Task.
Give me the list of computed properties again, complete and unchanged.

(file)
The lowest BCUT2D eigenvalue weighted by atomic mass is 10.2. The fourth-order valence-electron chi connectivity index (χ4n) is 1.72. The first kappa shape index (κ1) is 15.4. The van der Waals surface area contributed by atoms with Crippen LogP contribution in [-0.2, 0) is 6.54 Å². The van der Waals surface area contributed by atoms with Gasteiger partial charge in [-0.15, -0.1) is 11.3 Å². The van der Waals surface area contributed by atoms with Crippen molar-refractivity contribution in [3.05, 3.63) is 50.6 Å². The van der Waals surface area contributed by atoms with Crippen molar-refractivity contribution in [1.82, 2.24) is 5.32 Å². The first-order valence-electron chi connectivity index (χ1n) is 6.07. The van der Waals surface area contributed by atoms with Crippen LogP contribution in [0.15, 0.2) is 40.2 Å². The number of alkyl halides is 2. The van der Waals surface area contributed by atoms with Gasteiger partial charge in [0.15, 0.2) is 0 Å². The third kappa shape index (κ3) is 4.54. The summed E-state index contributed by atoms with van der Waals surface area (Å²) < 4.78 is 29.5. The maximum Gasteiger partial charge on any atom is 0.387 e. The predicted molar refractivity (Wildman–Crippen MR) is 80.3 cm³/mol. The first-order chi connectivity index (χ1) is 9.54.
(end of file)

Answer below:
The lowest BCUT2D eigenvalue weighted by atomic mass is 10.2. The fourth-order valence-electron chi connectivity index (χ4n) is 1.72. The first kappa shape index (κ1) is 15.4. The van der Waals surface area contributed by atoms with Crippen LogP contribution in [-0.2, 0) is 6.54 Å². The van der Waals surface area contributed by atoms with Gasteiger partial charge in [-0.15, -0.1) is 11.3 Å². The van der Waals surface area contributed by atoms with Crippen molar-refractivity contribution in [3.05, 3.63) is 50.6 Å². The van der Waals surface area contributed by atoms with Crippen molar-refractivity contribution in [1.82, 2.24) is 5.32 Å². The first-order valence-electron chi connectivity index (χ1n) is 6.07. The van der Waals surface area contributed by atoms with Crippen LogP contribution in [0.15, 0.2) is 40.2 Å². The number of alkyl halides is 2. The van der Waals surface area contributed by atoms with Gasteiger partial charge in [0.15, 0.2) is 0 Å². The third kappa shape index (κ3) is 4.54. The summed E-state index contributed by atoms with van der Waals surface area (Å²) < 4.78 is 29.5. The maximum Gasteiger partial charge on any atom is 0.387 e. The predicted molar refractivity (Wildman–Crippen MR) is 80.3 cm³/mol. The first-order chi connectivity index (χ1) is 9.54.